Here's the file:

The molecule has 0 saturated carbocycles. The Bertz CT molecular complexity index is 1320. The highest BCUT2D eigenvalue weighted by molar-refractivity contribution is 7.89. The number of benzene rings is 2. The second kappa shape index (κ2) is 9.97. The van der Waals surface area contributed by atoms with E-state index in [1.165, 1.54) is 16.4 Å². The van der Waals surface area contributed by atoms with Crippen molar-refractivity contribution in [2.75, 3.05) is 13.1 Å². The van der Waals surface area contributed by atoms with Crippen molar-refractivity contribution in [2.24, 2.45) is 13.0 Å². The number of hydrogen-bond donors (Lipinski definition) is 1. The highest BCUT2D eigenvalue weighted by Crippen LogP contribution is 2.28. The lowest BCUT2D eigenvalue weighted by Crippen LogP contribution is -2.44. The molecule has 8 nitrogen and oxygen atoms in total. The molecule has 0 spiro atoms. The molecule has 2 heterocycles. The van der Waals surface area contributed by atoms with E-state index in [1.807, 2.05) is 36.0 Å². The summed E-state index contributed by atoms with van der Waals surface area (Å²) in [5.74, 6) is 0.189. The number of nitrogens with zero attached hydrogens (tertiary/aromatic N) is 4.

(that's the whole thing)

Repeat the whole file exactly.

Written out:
The molecule has 0 saturated carbocycles. The Bertz CT molecular complexity index is 1320. The highest BCUT2D eigenvalue weighted by molar-refractivity contribution is 7.89. The number of benzene rings is 2. The second kappa shape index (κ2) is 9.97. The van der Waals surface area contributed by atoms with E-state index in [1.165, 1.54) is 16.4 Å². The van der Waals surface area contributed by atoms with Crippen molar-refractivity contribution in [2.75, 3.05) is 13.1 Å². The van der Waals surface area contributed by atoms with Crippen molar-refractivity contribution in [2.24, 2.45) is 13.0 Å². The number of hydrogen-bond donors (Lipinski definition) is 1. The highest BCUT2D eigenvalue weighted by Crippen LogP contribution is 2.28. The lowest BCUT2D eigenvalue weighted by Crippen LogP contribution is -2.44. The molecule has 8 nitrogen and oxygen atoms in total. The molecule has 0 spiro atoms. The molecule has 2 heterocycles. The van der Waals surface area contributed by atoms with E-state index in [1.807, 2.05) is 36.0 Å². The summed E-state index contributed by atoms with van der Waals surface area (Å²) in [5.74, 6) is 0.189. The number of nitrogens with zero attached hydrogens (tertiary/aromatic N) is 4.